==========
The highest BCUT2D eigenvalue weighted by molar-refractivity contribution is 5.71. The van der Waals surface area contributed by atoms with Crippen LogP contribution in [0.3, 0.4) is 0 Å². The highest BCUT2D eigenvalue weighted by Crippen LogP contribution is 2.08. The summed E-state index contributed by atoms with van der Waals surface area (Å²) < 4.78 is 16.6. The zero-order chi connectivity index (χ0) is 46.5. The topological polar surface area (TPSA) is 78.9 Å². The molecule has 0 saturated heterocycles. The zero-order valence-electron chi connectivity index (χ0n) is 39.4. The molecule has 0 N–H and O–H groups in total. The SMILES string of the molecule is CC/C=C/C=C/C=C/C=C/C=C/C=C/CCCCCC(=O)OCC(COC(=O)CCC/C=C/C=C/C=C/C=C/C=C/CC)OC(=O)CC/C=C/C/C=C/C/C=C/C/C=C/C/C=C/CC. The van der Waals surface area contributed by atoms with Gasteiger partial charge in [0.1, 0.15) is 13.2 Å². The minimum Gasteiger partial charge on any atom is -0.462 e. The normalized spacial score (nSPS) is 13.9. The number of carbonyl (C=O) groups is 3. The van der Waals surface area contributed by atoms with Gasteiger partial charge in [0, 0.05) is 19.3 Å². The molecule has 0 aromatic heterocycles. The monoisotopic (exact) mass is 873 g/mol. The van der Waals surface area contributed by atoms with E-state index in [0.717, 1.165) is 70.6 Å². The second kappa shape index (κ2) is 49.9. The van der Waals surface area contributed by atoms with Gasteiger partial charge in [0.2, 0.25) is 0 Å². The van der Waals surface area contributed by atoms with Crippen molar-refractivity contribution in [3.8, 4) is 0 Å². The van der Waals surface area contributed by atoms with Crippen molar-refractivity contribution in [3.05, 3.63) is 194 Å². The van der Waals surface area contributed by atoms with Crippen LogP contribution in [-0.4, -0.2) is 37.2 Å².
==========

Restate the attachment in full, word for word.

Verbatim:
The highest BCUT2D eigenvalue weighted by molar-refractivity contribution is 5.71. The van der Waals surface area contributed by atoms with Crippen LogP contribution in [0.3, 0.4) is 0 Å². The highest BCUT2D eigenvalue weighted by Crippen LogP contribution is 2.08. The summed E-state index contributed by atoms with van der Waals surface area (Å²) < 4.78 is 16.6. The zero-order chi connectivity index (χ0) is 46.5. The topological polar surface area (TPSA) is 78.9 Å². The molecule has 0 saturated heterocycles. The zero-order valence-electron chi connectivity index (χ0n) is 39.4. The molecule has 0 N–H and O–H groups in total. The SMILES string of the molecule is CC/C=C/C=C/C=C/C=C/C=C/C=C/CCCCCC(=O)OCC(COC(=O)CCC/C=C/C=C/C=C/C=C/C=C/CC)OC(=O)CC/C=C/C/C=C/C/C=C/C/C=C/C/C=C/CC. The van der Waals surface area contributed by atoms with Gasteiger partial charge in [0.1, 0.15) is 13.2 Å². The minimum Gasteiger partial charge on any atom is -0.462 e. The normalized spacial score (nSPS) is 13.9. The number of carbonyl (C=O) groups is 3. The van der Waals surface area contributed by atoms with Gasteiger partial charge in [0, 0.05) is 19.3 Å². The molecule has 0 aromatic heterocycles. The monoisotopic (exact) mass is 873 g/mol. The van der Waals surface area contributed by atoms with E-state index in [0.717, 1.165) is 70.6 Å². The second kappa shape index (κ2) is 49.9. The van der Waals surface area contributed by atoms with Gasteiger partial charge in [0.2, 0.25) is 0 Å². The van der Waals surface area contributed by atoms with Crippen molar-refractivity contribution in [3.8, 4) is 0 Å². The van der Waals surface area contributed by atoms with Crippen molar-refractivity contribution in [3.05, 3.63) is 194 Å². The van der Waals surface area contributed by atoms with Crippen LogP contribution in [-0.4, -0.2) is 37.2 Å².